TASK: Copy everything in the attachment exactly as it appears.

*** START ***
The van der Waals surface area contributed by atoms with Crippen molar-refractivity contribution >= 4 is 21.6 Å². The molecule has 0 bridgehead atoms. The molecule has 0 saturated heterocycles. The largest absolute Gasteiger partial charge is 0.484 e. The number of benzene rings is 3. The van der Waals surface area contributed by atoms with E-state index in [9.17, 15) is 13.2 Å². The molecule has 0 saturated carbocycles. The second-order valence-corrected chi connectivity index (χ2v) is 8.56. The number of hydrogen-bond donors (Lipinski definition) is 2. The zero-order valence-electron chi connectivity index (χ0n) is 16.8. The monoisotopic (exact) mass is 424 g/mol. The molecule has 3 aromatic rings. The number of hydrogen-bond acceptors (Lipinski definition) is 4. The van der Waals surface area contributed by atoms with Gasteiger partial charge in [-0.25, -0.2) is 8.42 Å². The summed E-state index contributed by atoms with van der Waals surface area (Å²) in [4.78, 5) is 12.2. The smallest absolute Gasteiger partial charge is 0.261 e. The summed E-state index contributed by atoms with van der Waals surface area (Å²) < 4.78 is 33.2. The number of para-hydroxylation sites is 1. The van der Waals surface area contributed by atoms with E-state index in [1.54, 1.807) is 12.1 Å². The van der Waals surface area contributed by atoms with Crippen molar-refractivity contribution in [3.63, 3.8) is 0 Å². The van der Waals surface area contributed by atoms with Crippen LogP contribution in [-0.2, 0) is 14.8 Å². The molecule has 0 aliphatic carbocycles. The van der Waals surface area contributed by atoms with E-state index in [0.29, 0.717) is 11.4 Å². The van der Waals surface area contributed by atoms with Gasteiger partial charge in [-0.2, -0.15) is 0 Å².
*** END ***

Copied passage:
The van der Waals surface area contributed by atoms with Crippen molar-refractivity contribution >= 4 is 21.6 Å². The molecule has 0 bridgehead atoms. The molecule has 0 saturated heterocycles. The largest absolute Gasteiger partial charge is 0.484 e. The number of benzene rings is 3. The van der Waals surface area contributed by atoms with E-state index in [9.17, 15) is 13.2 Å². The molecule has 0 saturated carbocycles. The second-order valence-corrected chi connectivity index (χ2v) is 8.56. The number of hydrogen-bond donors (Lipinski definition) is 2. The zero-order valence-electron chi connectivity index (χ0n) is 16.8. The monoisotopic (exact) mass is 424 g/mol. The molecule has 3 aromatic rings. The number of hydrogen-bond acceptors (Lipinski definition) is 4. The van der Waals surface area contributed by atoms with Gasteiger partial charge in [-0.25, -0.2) is 8.42 Å². The summed E-state index contributed by atoms with van der Waals surface area (Å²) in [4.78, 5) is 12.2. The smallest absolute Gasteiger partial charge is 0.261 e. The summed E-state index contributed by atoms with van der Waals surface area (Å²) < 4.78 is 33.2. The number of para-hydroxylation sites is 1. The van der Waals surface area contributed by atoms with E-state index in [1.54, 1.807) is 12.1 Å². The van der Waals surface area contributed by atoms with Crippen molar-refractivity contribution in [3.63, 3.8) is 0 Å². The van der Waals surface area contributed by atoms with Crippen LogP contribution in [-0.2, 0) is 14.8 Å². The molecule has 0 aliphatic carbocycles. The van der Waals surface area contributed by atoms with E-state index in [0.29, 0.717) is 11.4 Å². The van der Waals surface area contributed by atoms with Gasteiger partial charge in [-0.2, -0.15) is 0 Å².